Wednesday, November 30, 2005

Too little, too late . . .

Thanks to for his coverage of this issue. What we need in Bahrain, is a plan for the future, a clear idea of Bahrain AD. 2101.

We have a debate on our hands when it comes to the destruction of nature. The bottom line, it's too late to viably do anything about it. Bahrain's sea life has been destroyed by pollution (mainly by dredging, and marginally by industrial & civil waste), what little is left of it will never be able to regenerate in the toxic environment. Bahrain's land life, has been reduced to a couple isolated flocks of birds & a couple antelope herds.

So, what will Bahrain AD. 2101 be like?

I think everyone needs to take a deep breath & look at our situation, there are some very hard facts to accept. Bahrain will never have a viable nature preserve. Hawar & Umm Al-Na'asaan are neither isolated nor are they closed ecosystems. Take a step back & look at just where they are, between Saudi, Bahrain & Qatar, between 3 developed or rapidly developing industrial areas. They are set to be destroyed inevitably.

You cannot preserve an ecosystem in areas as small as Hawar or Umm Al-Na'aSaan. An ecosystem needs to be large enough & isolated enough to be self-sustaining. The future of Bahrain is urban, that means our children will not have much nature left at all. It's not really that bad when you think about it. We don't have the luxury of choice, since we don't have the luxury of space.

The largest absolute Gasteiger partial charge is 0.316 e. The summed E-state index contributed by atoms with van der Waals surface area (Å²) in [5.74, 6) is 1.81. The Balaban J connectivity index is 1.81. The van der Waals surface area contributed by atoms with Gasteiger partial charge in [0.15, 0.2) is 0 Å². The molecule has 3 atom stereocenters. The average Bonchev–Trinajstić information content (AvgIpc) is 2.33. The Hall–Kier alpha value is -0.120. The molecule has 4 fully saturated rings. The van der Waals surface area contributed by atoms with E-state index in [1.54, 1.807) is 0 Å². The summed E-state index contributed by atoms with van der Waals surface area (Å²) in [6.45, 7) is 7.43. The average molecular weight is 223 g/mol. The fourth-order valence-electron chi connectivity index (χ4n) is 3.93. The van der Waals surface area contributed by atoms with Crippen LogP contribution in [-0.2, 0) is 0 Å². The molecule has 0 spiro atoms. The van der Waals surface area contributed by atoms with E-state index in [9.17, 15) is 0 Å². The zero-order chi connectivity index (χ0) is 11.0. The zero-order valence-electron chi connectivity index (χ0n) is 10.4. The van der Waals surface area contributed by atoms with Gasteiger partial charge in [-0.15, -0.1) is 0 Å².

Al-Areen or Hawar will serve the interests of the nation & of it's people much more as prosperous towns or commercial areas than they will by preserving desert for dwindling numbers of oryx.

Please think about this. I am trying to take the argument beyond environmentalist vs businessman, I'm trying to be pragmatic.

To be worried about potential damage caused by huge development projects in places are rarely visited, when the tree of life in your own back yard is getting constantly raped, is blind hypocrisy. The tree of life is a National treasure, a symbol of Bahrain, the heart of local folklore, a flouted tourist spot & yet it is criminally neglected beyond believe. Probably the only way to save it now is to open up a gahwa near it to attract some income & open a botanist farm crow flowers & fruit near it to attract people that can take care of it. Undoubtedly, these places will need better infrastructure, places to eat, cold stores to serve employees, phones, electricity, plumbing & water.

The only viable way to save our natural treasures is to urbanise & commercialise them.



Anonymous Anonymous said...

Any type of life (human or not) should be respected and taken care of, as its home. The world was not given to us (humans) to destroy, or given to us at all, we were given to it, and the world has proved, it can destory us. There is nothing to be gained by attempting (intentionally or not) to destroy the world, our home, so why even try?

2:12 AM, December 14, 2005  

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